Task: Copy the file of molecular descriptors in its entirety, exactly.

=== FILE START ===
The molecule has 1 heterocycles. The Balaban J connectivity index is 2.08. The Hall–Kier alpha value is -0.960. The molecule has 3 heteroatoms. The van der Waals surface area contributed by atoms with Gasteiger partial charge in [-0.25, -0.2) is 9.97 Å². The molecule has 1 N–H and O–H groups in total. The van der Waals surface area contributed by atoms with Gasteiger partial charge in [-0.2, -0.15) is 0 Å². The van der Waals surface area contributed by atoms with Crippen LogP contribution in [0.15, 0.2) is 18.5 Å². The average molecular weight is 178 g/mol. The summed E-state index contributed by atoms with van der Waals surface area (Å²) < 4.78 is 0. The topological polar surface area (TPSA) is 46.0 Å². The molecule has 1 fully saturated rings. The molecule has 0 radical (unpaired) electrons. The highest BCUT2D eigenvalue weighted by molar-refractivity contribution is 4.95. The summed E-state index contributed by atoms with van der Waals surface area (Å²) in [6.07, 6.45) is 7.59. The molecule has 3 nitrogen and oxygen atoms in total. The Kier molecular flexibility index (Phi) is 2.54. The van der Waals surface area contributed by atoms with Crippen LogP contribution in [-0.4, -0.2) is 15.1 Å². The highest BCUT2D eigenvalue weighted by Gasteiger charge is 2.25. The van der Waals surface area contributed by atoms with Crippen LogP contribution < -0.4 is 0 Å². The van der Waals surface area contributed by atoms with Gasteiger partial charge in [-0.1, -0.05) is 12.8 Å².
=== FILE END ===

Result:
The molecule has 1 heterocycles. The Balaban J connectivity index is 2.08. The Hall–Kier alpha value is -0.960. The molecule has 3 heteroatoms. The van der Waals surface area contributed by atoms with Gasteiger partial charge in [-0.25, -0.2) is 9.97 Å². The molecule has 1 N–H and O–H groups in total. The van der Waals surface area contributed by atoms with Gasteiger partial charge in [-0.2, -0.15) is 0 Å². The van der Waals surface area contributed by atoms with Crippen LogP contribution in [0.15, 0.2) is 18.5 Å². The average molecular weight is 178 g/mol. The summed E-state index contributed by atoms with van der Waals surface area (Å²) < 4.78 is 0. The topological polar surface area (TPSA) is 46.0 Å². The molecule has 1 fully saturated rings. The molecule has 0 radical (unpaired) electrons. The highest BCUT2D eigenvalue weighted by molar-refractivity contribution is 4.95. The summed E-state index contributed by atoms with van der Waals surface area (Å²) in [6.07, 6.45) is 7.59. The molecule has 3 nitrogen and oxygen atoms in total. The Kier molecular flexibility index (Phi) is 2.54. The van der Waals surface area contributed by atoms with Crippen LogP contribution in [-0.4, -0.2) is 15.1 Å². The highest BCUT2D eigenvalue weighted by Gasteiger charge is 2.25. The van der Waals surface area contributed by atoms with Crippen LogP contribution < -0.4 is 0 Å². The van der Waals surface area contributed by atoms with Gasteiger partial charge in [-0.1, -0.05) is 12.8 Å².